The concept of the marvelous also played a crucial role in Surrealist works. Differing from one era to the next, the marvelous was defined basically as exacerbated beauty. Provoking an involuntary shudder in the reader or viewer, the marvelous mirrored the perpetual anxiety underlying human experience. In Surrealist works, it often assumes the form of eerie images and enigmatic adventures. The concept of objective chance played an equally important role. According to Surrealist theory, the most powerful imagery was that which caused the greatest surprise. In order to create marvelous images, Surrealist poets juxtaposed two terms that appeared to conflict with each other but were secretly related. The power of the resulting imagery was directly proportional to their apparent dissimilarity.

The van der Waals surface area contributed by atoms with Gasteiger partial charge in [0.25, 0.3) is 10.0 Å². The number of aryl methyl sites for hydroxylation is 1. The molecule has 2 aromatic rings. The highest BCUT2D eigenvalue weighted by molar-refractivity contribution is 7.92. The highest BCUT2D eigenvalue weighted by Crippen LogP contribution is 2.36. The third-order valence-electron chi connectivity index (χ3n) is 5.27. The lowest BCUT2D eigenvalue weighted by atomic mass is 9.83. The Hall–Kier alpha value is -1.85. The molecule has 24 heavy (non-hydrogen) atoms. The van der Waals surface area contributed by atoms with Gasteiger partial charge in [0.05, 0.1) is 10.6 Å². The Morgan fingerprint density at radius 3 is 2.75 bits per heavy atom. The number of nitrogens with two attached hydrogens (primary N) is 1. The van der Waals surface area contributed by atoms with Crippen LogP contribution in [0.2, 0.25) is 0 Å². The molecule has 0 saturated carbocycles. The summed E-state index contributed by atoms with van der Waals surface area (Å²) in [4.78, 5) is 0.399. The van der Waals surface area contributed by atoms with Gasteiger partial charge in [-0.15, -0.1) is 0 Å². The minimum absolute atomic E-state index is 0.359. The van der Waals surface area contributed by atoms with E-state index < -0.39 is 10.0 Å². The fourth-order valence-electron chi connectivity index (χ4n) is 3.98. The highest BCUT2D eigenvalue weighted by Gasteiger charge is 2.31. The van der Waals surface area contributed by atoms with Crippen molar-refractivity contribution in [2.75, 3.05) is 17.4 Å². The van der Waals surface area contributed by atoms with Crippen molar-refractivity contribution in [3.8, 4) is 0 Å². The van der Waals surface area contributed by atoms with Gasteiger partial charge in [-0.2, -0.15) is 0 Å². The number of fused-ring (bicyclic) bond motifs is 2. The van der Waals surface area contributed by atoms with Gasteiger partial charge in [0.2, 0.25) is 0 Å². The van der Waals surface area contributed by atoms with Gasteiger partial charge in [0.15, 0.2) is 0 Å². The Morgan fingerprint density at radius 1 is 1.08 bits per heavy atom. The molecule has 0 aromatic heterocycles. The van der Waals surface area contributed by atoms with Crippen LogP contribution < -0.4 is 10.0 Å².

Surrealist artists performed a similar operation by juxtaposing incongruous or contradictory images on the canvas. Psychic automatism provided one means of achieving this goal. Artists and writers also resorted to chance operations like those governing an exercise called "the exquisite cadaver," in which several individuals contributed different words to create a nonsensical utterance. The name derived from their first attempt, which produced the following phrase: "The exquisite cadaver will drink the new wine."